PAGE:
DxOMark Gives The LG G7 ThinQ Camera A Mediocre 83 Score

In short: DxOMark has finally reviewed the LG G7 ThinQ's camera, after it has been out for about five months now. And well, the results are in but not all that great. The DxOMark score for the LG G7 ThinQ is a 83. Just to give you some context on that score, the original Google Pixel scored a 90, the Samsung Galaxy S7 Edge scored an 89 and the iPhone 7/7 Plus scored an 88. That means that the LG G7 ThinQ is right on par with smartphones released over two years ago. That is pretty sad for any smartphone, let alone a flagship smartphone that is touting its camera prowess.

As is the case with any smartphone review you get from DxOMark, you should take a look at all of the scores, not just the overall score. So on the LG G7 ThinQ, it picked up a 84 for photo and a 79 in video. On the photo side, the LG G7 ThinQ did particularly bad with artifacts, flash, zoom and bokeh. Now considering LG was talking up the portrait mode on the LG G7 ThinQ earlier this year, getting a 40 in Bokeh is pretty sad. But zoom was the lowest score at 25. Part of that is because there was no telephoto lens on the LG G7 ThinQ (though the V40 ThinQ does have one) and DxOMark does put a lot of emphasis on zoom. On the video side, the lowest scores were for autofocus and texture, which were both 50. Video scores were more flat across the board, instead of ranging from 25 to 86 like on the video side, it ranges from 50 to 86. Still a pretty low score for LG, especially considering it is only a point above the LG V30, and for a smartphone that came out six months later, it should have scored higher.

Background: DxOMark has been reviewing smartphones for quite a few years now, and it has favored a few categories over others. One of those is zoom or telephoto lenses. This is why devices that have a telephoto lens like the Huawei P20 Pro (and soon the Mate 20 Pro), have a higher score. Even though the quality of images and video from the P20 Pro is likely not that different from the regular P20 or even the Mate 10 Pro. In fact, the P20 Pro currently has a 109, which is the highest score DxOMark has given. Zoom could be improved on the P20 Pro, since it has a score of 73, but that is a big difference from the 25 that the LG G7 ThinQ scored here. Now, the new LG V40 ThinQ that just hit store shelves today, does have a telephoto lens, along with a regular and a wide-angle lens on-board. So it will be interesting to see how much that score improves, as well as the other scores on that phone. LG has been touting its camera prowess for quite some time, and it jumped to five cameras on the V40 ThinQ, so it should be a nice leap in the score from DxOMark.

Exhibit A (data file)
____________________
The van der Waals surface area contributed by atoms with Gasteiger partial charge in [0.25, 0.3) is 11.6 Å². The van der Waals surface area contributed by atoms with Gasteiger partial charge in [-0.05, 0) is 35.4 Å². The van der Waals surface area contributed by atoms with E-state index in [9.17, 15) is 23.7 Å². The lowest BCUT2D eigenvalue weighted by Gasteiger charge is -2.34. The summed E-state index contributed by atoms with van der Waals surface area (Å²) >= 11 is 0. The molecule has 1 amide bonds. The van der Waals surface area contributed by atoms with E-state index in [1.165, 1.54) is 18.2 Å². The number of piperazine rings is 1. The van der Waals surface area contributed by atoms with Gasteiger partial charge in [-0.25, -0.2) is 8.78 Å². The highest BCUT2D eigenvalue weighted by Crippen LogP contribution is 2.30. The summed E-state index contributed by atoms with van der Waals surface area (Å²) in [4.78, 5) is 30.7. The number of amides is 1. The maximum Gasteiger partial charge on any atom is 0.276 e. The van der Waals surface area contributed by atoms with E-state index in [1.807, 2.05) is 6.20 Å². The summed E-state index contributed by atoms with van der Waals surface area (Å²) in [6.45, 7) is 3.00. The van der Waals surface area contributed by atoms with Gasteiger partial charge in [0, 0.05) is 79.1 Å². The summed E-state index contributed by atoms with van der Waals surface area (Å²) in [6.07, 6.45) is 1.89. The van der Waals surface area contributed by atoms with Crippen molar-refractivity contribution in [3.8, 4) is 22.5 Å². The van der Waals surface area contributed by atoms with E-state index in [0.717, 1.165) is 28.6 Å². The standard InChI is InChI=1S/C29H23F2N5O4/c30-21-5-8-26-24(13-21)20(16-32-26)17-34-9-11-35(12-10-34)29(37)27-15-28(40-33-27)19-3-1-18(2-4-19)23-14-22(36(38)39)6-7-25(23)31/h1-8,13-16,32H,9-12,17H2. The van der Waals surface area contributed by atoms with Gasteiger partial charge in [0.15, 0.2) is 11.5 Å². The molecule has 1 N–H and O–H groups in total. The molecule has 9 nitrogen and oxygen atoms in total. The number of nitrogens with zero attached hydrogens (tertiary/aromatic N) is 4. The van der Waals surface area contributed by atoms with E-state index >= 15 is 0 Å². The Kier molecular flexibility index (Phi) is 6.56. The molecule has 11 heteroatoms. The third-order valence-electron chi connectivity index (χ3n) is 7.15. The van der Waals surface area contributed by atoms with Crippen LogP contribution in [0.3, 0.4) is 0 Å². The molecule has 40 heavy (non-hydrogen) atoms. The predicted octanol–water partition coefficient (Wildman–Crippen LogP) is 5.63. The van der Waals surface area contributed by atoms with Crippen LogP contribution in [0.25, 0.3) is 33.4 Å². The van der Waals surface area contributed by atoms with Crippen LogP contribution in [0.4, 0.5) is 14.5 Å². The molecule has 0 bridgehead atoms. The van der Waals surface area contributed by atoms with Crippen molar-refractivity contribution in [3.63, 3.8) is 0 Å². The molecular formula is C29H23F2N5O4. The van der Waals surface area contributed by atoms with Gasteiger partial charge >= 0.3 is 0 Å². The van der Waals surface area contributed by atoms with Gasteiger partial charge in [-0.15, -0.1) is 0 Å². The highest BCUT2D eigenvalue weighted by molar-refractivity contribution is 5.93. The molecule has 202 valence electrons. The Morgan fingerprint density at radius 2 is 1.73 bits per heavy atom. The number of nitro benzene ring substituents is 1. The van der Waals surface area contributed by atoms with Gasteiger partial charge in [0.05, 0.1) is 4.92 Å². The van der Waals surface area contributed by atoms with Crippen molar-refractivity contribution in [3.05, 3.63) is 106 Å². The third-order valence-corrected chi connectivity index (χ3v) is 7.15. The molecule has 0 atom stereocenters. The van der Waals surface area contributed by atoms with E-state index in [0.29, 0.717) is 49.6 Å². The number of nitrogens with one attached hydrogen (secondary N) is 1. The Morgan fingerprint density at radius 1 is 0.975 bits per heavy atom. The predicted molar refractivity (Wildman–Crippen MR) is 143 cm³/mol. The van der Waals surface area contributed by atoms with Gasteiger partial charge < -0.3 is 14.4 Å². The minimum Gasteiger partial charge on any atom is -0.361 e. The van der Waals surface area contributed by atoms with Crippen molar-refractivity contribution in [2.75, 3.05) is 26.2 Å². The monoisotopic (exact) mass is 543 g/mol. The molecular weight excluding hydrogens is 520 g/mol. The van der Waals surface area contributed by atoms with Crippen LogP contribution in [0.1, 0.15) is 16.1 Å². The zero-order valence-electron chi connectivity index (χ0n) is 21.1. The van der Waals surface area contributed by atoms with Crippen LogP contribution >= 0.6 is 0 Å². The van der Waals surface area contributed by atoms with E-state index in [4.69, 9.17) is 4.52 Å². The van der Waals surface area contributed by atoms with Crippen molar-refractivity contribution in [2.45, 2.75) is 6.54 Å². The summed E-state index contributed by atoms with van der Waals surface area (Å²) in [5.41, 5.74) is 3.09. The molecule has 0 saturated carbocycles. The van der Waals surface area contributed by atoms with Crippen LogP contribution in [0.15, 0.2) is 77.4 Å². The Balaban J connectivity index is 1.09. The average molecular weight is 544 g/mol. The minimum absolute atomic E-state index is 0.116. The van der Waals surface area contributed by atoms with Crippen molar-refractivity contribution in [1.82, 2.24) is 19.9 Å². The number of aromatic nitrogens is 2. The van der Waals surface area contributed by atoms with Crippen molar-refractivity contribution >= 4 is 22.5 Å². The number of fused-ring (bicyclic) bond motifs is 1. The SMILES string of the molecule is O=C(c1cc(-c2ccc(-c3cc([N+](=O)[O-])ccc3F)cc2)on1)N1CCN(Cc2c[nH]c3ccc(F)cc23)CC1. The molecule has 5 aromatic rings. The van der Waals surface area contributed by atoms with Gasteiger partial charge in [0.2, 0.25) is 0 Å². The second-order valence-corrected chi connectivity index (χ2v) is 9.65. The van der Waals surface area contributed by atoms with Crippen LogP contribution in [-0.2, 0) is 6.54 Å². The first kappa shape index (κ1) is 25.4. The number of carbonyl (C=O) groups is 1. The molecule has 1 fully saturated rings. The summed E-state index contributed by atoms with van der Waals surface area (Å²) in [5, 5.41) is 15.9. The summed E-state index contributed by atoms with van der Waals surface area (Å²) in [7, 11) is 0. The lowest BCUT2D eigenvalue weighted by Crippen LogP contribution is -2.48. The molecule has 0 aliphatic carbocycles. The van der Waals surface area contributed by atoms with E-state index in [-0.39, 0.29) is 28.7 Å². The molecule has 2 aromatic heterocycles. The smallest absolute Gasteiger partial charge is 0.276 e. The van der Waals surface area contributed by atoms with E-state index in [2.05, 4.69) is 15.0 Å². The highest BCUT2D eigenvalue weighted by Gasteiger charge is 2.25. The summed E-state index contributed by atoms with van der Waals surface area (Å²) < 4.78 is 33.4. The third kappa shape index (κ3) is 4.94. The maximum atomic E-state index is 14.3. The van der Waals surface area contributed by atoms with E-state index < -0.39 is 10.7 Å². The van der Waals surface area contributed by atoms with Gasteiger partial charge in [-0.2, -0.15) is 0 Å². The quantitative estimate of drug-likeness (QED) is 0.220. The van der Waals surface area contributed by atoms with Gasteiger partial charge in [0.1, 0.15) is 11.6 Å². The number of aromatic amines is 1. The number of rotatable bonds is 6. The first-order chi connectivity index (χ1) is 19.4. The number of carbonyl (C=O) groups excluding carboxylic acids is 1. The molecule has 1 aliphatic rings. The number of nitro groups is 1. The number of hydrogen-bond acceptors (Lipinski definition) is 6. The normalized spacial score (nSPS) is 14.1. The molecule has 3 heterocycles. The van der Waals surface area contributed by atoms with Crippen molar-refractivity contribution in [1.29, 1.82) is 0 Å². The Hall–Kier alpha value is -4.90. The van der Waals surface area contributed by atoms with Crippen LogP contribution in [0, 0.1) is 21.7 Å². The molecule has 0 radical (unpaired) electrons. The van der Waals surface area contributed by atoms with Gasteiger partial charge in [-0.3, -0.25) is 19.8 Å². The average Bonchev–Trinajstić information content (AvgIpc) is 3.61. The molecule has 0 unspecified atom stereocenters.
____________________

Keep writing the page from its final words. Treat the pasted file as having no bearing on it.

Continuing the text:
Of course, when it comes to DxOMark, you still need to take this with a grain of salt. It should be treated like a benchmark, not because smartphone manufacturers are able to cheat on this benchmark, but because you won't see a huge difference in the camera on the Huawei P20 Pro, and something like the Xiaomi Mi MIX 2S which has a 12-point difference between them. It's all going to depend on how you are using your smartphone camera, what modes you are using, your lighting and so forth. So always important to take these scores with a grain of salt, though they do work out pretty well for some bragging rights, saying that your smartphone has the highest score from DxOMark, though there are new high scores every few months these days.

Impact: The LG G7 ThinQ's camera was not the best that LG has put out in recent memory. In fact, in our review, we stated that the camera was not the best. It was a decent camera, but it's not going to win any awards for the images it is putting out. And it appears that DxOMark agreed with us here. That's not to say that the LG G7 ThinQ has the worst camera in 2018, but the other smartphones that have the same score from DxOMark or slightly worse, in 2018, were smartphones that weren't focusing as much on the camera. Like Nokia's Android One smartphones. LG has spent a lot on R&D and also spend a good amount of their presentation on new smartphones, talking about the camera. Part of this is because LG was really proud of that wide-angle lens that it has included in its smartphones since the LG G5. It's something that competitors are just now beginning to add to its smartphones. But what good is it, if the quality isn't that great? The wide-angle sensor is also a dent on LG's score because DxOMark doesn't give a score for wide-angle shots. It focuses more on Zoom, which is unfortunate for LG, but with Google's new Super Res Zoom feature, it should give it a pretty good score.

These days, cameras are the most important part of a smartphone. And it's pretty simple, why it is. This is because it is the camera that is always in your pocket. Nowadays many people are not carrying around digital cameras, or even DSLRs, because their smartphone has replaced it. Why carry around a big DSLR, if you can get the same shot from your smartphone? And that right there is why manufacturers are starting to add more lenses to the back of their smartphones. Instead of interchangeable lenses like a DSLR might have, you have them all included here. For example, the Huawei Mate 20 Pro and the LG V40 ThinQ sport a wide-angle sensor and a telephoto sensor in addition to the regular lens, so you can get a wider shot, or a more zoomed in shot, without needing to zoom in and add noise to your picture. Now, if you want to check out the full DxOMark review on the LG G7 ThinQ, you can do so using the link below.

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